Is your kid more like you or your partner?
Other than the obvious superficial traits and unfair generalizations we make when they’re babies (I believe I’m guilty of saying to my husband, of our son, “He’s a horrible sleeper, just like you.”) it’s been impossible to say who your child will resemble more in a genetic sense. But not anymore!
Can I tell you how much I want this test? But not necessarily for my kids, for myself. As my parents age, I’d kind of love to know whether I’m at a higher risk of developing either one’s particular conditions and find out if there are things I can be doing, eating or smoking to help stave off the more unpleasant varieties. (Assuming we’re going to be able to dodge the health insurance bullet of the “pre-existing” condition.”)
Of course if it were suddenly $49 instead of $499 I’d have one done for my entire family. I love how genetics are getting more and more layperson friendly every day. I realize aside from practicing healthy habits – which we should really be doing anyway – there’s little we can do about inheriting a disease. As Joel Stein, author of the Time piece that brought this crazy new possibility to my attention says, would it make a difference who decides to reproduce with you if there’s a risk your kid will get a particularly bad trait of yours? Not likely.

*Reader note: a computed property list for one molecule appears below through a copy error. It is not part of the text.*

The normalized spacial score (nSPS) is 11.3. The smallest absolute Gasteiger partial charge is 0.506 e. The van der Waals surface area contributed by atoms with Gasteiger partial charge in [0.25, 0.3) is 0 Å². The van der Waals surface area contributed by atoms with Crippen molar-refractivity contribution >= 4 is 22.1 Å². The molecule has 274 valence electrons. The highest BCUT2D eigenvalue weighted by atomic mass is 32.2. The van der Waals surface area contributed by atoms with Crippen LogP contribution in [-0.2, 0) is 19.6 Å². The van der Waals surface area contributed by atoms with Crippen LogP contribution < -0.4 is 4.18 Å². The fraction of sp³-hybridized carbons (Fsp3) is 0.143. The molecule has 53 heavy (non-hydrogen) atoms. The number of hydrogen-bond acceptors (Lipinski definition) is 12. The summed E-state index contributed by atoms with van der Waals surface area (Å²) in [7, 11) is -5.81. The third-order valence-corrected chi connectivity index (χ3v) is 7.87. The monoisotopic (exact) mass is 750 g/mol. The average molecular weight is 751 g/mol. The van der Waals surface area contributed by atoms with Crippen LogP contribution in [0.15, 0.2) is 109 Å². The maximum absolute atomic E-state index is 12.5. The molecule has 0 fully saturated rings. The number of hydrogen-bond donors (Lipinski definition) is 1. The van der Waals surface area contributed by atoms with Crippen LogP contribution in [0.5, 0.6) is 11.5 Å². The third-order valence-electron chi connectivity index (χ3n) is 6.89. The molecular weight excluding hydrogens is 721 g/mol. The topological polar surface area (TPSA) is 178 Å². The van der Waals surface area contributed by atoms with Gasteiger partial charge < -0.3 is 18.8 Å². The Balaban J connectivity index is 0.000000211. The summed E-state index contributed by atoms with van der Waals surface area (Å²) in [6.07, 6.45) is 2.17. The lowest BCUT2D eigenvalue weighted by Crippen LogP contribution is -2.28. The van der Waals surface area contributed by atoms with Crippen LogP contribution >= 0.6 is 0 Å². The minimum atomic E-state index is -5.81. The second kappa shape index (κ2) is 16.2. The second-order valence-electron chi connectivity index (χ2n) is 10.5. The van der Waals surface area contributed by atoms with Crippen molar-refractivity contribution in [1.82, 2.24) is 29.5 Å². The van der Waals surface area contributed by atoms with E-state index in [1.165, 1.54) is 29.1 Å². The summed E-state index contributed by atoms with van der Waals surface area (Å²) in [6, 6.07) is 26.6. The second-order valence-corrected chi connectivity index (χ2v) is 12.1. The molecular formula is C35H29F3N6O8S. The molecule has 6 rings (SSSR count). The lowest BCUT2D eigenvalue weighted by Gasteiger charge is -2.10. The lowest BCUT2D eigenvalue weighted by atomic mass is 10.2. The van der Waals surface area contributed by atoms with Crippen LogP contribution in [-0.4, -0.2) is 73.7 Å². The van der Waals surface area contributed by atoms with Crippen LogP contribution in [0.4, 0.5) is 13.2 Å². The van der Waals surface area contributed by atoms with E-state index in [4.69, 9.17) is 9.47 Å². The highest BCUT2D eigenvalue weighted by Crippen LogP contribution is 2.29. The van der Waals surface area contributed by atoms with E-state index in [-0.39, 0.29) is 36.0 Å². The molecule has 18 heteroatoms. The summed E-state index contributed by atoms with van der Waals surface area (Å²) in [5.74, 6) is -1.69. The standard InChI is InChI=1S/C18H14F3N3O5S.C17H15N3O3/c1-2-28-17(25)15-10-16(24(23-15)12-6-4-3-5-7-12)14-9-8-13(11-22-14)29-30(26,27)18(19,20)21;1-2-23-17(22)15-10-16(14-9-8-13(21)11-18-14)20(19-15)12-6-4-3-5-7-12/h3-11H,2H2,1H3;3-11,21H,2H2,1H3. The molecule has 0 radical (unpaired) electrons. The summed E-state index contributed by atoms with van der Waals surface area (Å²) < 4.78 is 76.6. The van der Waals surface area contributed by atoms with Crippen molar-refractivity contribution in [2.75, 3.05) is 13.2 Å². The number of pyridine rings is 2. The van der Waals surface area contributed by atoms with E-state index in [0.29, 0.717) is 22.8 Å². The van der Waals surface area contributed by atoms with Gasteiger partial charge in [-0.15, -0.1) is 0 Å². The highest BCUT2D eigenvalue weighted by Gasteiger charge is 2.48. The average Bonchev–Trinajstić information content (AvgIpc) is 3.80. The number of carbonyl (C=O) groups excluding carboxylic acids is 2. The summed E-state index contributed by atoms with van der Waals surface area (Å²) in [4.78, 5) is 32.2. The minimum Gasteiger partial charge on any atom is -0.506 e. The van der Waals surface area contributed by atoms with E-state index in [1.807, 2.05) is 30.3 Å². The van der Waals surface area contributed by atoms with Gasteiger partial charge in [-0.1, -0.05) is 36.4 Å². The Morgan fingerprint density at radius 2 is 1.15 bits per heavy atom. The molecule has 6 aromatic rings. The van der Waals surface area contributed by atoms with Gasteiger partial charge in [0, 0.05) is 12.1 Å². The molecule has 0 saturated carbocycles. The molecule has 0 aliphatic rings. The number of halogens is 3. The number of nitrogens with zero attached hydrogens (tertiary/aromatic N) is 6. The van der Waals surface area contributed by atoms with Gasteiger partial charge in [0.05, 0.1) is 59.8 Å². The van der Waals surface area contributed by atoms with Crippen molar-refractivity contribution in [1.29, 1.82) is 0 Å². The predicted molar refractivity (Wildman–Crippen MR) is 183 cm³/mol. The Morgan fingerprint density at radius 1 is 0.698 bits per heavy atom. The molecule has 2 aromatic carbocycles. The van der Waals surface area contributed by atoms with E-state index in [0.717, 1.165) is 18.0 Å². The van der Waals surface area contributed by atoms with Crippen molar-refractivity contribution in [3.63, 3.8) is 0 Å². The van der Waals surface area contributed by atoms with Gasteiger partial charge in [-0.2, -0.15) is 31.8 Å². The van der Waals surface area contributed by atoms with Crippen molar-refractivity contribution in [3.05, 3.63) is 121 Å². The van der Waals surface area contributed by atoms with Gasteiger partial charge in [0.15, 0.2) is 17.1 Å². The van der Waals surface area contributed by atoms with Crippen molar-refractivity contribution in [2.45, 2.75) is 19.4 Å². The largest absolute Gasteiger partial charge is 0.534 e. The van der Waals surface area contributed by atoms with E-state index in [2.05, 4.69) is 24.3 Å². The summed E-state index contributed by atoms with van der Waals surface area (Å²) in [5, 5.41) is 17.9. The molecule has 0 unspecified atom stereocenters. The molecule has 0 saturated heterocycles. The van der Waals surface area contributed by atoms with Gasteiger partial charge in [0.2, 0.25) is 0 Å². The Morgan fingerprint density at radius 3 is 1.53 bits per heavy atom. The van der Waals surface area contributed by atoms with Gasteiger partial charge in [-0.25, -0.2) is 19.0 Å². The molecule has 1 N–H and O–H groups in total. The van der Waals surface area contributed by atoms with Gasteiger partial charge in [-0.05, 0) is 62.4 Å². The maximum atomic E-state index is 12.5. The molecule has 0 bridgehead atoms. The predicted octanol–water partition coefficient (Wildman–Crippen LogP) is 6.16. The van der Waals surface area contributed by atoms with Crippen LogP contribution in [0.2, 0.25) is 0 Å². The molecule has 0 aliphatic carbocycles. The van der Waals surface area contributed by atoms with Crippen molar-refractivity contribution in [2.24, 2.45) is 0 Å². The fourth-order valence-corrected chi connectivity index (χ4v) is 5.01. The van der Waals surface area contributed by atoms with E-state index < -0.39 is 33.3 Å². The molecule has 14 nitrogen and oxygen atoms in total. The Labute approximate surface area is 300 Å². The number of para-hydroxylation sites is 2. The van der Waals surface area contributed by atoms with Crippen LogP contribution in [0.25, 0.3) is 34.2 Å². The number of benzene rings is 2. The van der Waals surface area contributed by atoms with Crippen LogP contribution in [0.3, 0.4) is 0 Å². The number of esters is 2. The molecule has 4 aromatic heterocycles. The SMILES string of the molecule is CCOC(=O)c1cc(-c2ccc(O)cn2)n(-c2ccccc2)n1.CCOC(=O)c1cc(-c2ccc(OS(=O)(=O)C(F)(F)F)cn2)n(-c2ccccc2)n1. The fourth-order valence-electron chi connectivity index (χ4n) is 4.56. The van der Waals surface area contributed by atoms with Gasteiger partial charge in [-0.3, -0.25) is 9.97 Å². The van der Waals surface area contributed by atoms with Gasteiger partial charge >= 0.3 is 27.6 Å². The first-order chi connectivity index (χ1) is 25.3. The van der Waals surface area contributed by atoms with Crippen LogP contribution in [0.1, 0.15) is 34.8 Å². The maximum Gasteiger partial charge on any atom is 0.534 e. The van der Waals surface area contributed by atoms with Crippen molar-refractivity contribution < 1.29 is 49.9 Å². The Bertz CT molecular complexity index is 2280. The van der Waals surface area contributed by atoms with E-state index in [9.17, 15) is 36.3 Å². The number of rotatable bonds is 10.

Feeling guilty, I asked Cassandra if she would have never married me if, on our first date, she had collected my spit in a more scientific manner than she did. But Cassandra said she likes that I have different genes, arguing that when, for instance, Jews procreate with other Jews, they increase their kid’s; risk for breast cancer and Tay-Sachs. “I always wanted to procreate with someone outside my gene pool because I think you get a more beautiful and genetically superior baby,” she said. “I was hoping for a black guy, but I got a Jew.” Right then I felt grateful both for Cassandra and for the fact that she didn’t put that in our wedding vows. I just hope Laszlo didn’t inherit her mouth.